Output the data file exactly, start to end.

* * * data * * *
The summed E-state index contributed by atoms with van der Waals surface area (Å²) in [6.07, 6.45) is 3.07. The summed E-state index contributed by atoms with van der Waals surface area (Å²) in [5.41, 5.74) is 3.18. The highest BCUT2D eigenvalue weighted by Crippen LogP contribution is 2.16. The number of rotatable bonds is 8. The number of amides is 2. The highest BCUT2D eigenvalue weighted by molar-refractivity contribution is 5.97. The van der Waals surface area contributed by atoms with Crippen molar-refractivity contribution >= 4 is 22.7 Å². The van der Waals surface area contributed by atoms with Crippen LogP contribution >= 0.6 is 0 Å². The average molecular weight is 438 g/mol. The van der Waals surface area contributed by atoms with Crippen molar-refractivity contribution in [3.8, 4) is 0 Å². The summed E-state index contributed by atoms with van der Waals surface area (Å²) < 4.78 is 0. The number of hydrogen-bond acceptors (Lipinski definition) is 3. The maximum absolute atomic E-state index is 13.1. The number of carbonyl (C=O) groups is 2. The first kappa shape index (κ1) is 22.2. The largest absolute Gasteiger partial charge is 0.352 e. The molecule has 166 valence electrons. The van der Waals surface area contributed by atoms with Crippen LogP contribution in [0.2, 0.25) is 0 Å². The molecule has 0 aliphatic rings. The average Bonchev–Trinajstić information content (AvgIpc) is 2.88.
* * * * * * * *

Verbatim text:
The summed E-state index contributed by atoms with van der Waals surface area (Å²) in [6.07, 6.45) is 3.07. The summed E-state index contributed by atoms with van der Waals surface area (Å²) in [5.41, 5.74) is 3.18. The highest BCUT2D eigenvalue weighted by Crippen LogP contribution is 2.16. The number of rotatable bonds is 8. The number of amides is 2. The highest BCUT2D eigenvalue weighted by molar-refractivity contribution is 5.97. The van der Waals surface area contributed by atoms with Crippen molar-refractivity contribution >= 4 is 22.7 Å². The van der Waals surface area contributed by atoms with Crippen LogP contribution >= 0.6 is 0 Å². The average molecular weight is 438 g/mol. The van der Waals surface area contributed by atoms with Crippen molar-refractivity contribution in [3.8, 4) is 0 Å². The summed E-state index contributed by atoms with van der Waals surface area (Å²) < 4.78 is 0. The number of hydrogen-bond acceptors (Lipinski definition) is 3. The maximum absolute atomic E-state index is 13.1. The number of carbonyl (C=O) groups is 2. The first kappa shape index (κ1) is 22.2. The largest absolute Gasteiger partial charge is 0.352 e. The molecule has 166 valence electrons. The van der Waals surface area contributed by atoms with Crippen LogP contribution in [0.2, 0.25) is 0 Å². The molecule has 0 aliphatic rings. The average Bonchev–Trinajstić information content (AvgIpc) is 2.88.